Green power needs to account for all its costs

FINANCIAL TIMES 🔒 | The Germans have a word for it: dunkelflaute. It means a period in winter when the wind does not blow and the sun does not shine. We have always had them, but they were never a big deal: just another windless and chilly spell in a largely gloomy season. At least that was before we started depending on the weather for an increasing chunk of our electricity. Now, with ever more power coming from wind and solar, it matters greatly if these plants can’t function, or can produce only a fraction of what they normally pump out.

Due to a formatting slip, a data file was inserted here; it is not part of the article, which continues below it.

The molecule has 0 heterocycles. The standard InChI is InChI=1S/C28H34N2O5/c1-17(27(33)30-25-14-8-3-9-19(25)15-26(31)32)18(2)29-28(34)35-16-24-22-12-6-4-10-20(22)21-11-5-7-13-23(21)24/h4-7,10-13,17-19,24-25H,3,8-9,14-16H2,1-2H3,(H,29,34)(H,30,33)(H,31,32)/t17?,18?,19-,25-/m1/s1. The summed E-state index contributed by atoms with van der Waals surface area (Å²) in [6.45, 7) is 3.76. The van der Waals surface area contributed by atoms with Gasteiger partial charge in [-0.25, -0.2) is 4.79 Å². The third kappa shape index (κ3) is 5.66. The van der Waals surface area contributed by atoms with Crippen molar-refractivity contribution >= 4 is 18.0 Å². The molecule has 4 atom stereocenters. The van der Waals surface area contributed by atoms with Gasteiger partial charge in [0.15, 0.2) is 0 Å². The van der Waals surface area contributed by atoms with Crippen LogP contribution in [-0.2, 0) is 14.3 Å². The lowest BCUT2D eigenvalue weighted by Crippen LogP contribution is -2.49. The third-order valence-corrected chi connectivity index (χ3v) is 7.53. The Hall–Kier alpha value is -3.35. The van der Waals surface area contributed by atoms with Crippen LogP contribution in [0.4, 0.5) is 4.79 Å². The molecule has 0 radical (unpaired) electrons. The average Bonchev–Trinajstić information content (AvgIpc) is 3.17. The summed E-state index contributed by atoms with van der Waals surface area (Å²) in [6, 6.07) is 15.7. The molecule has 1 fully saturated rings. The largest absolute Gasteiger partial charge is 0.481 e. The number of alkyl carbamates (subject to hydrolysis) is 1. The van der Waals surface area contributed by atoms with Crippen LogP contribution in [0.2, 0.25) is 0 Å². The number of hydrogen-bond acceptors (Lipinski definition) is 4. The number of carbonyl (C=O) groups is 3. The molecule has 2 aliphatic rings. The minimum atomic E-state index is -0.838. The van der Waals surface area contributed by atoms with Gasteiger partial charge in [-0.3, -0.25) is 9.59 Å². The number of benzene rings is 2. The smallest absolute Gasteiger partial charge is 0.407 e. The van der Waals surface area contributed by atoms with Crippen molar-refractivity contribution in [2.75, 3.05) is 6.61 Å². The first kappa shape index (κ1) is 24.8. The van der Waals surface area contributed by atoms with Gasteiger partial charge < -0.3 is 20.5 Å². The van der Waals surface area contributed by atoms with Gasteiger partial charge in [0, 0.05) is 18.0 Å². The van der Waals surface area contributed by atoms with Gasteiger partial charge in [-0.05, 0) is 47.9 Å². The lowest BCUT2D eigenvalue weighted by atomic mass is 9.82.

In January 2017, Belgium faced the prospect of blackouts when it experienced a whopping nine-day calm and dull spell. Despite having just 9 per cent of its capacity from renewable sources, the country’s network had to scramble to supply sufficient electricity to avoid disruption.

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